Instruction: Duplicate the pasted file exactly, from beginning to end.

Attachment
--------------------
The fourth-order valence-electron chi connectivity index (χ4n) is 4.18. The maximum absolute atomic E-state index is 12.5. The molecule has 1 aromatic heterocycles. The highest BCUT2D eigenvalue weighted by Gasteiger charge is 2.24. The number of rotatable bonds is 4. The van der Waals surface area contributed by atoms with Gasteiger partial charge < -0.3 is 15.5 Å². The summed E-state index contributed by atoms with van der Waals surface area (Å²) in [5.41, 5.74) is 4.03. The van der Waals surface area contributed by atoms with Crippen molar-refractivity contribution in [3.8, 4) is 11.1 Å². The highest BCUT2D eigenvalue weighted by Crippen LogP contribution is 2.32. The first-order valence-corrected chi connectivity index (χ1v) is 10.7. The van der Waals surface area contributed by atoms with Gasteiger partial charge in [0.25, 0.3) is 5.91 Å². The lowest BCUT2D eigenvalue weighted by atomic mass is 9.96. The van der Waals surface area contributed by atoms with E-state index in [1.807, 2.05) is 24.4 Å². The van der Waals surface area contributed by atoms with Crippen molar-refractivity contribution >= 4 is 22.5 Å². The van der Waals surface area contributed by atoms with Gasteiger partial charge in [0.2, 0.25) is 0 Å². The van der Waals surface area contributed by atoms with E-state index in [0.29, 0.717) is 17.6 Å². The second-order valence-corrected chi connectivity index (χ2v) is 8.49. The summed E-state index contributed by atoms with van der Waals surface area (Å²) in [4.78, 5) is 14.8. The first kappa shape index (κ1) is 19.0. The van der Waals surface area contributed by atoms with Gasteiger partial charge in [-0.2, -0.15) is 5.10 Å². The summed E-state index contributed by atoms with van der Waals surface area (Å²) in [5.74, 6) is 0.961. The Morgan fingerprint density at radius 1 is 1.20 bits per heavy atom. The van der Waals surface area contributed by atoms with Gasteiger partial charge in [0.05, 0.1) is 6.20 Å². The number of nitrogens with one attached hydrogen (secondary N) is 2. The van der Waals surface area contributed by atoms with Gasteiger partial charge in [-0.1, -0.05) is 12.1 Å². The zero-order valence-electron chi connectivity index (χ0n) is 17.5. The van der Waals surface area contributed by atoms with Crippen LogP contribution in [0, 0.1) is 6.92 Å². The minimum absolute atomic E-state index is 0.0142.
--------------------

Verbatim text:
The fourth-order valence-electron chi connectivity index (χ4n) is 4.18. The maximum absolute atomic E-state index is 12.5. The molecule has 1 aromatic heterocycles. The highest BCUT2D eigenvalue weighted by Gasteiger charge is 2.24. The number of rotatable bonds is 4. The van der Waals surface area contributed by atoms with Gasteiger partial charge < -0.3 is 15.5 Å². The summed E-state index contributed by atoms with van der Waals surface area (Å²) in [5.41, 5.74) is 4.03. The van der Waals surface area contributed by atoms with Crippen molar-refractivity contribution in [3.8, 4) is 11.1 Å². The highest BCUT2D eigenvalue weighted by Crippen LogP contribution is 2.32. The first-order valence-corrected chi connectivity index (χ1v) is 10.7. The van der Waals surface area contributed by atoms with Gasteiger partial charge in [0.25, 0.3) is 5.91 Å². The lowest BCUT2D eigenvalue weighted by atomic mass is 9.96. The van der Waals surface area contributed by atoms with E-state index in [1.807, 2.05) is 24.4 Å². The van der Waals surface area contributed by atoms with Crippen molar-refractivity contribution >= 4 is 22.5 Å². The van der Waals surface area contributed by atoms with Gasteiger partial charge in [0.2, 0.25) is 0 Å². The van der Waals surface area contributed by atoms with E-state index in [0.29, 0.717) is 17.6 Å². The second-order valence-corrected chi connectivity index (χ2v) is 8.49. The summed E-state index contributed by atoms with van der Waals surface area (Å²) in [4.78, 5) is 14.8. The first kappa shape index (κ1) is 19.0. The van der Waals surface area contributed by atoms with Gasteiger partial charge in [-0.2, -0.15) is 5.10 Å². The summed E-state index contributed by atoms with van der Waals surface area (Å²) in [5.74, 6) is 0.961. The Morgan fingerprint density at radius 1 is 1.20 bits per heavy atom. The van der Waals surface area contributed by atoms with Gasteiger partial charge in [0.05, 0.1) is 6.20 Å². The number of nitrogens with one attached hydrogen (secondary N) is 2. The van der Waals surface area contributed by atoms with Gasteiger partial charge in [-0.1, -0.05) is 12.1 Å². The zero-order valence-electron chi connectivity index (χ0n) is 17.5. The van der Waals surface area contributed by atoms with Crippen LogP contribution in [0, 0.1) is 6.92 Å². The minimum absolute atomic E-state index is 0.0142.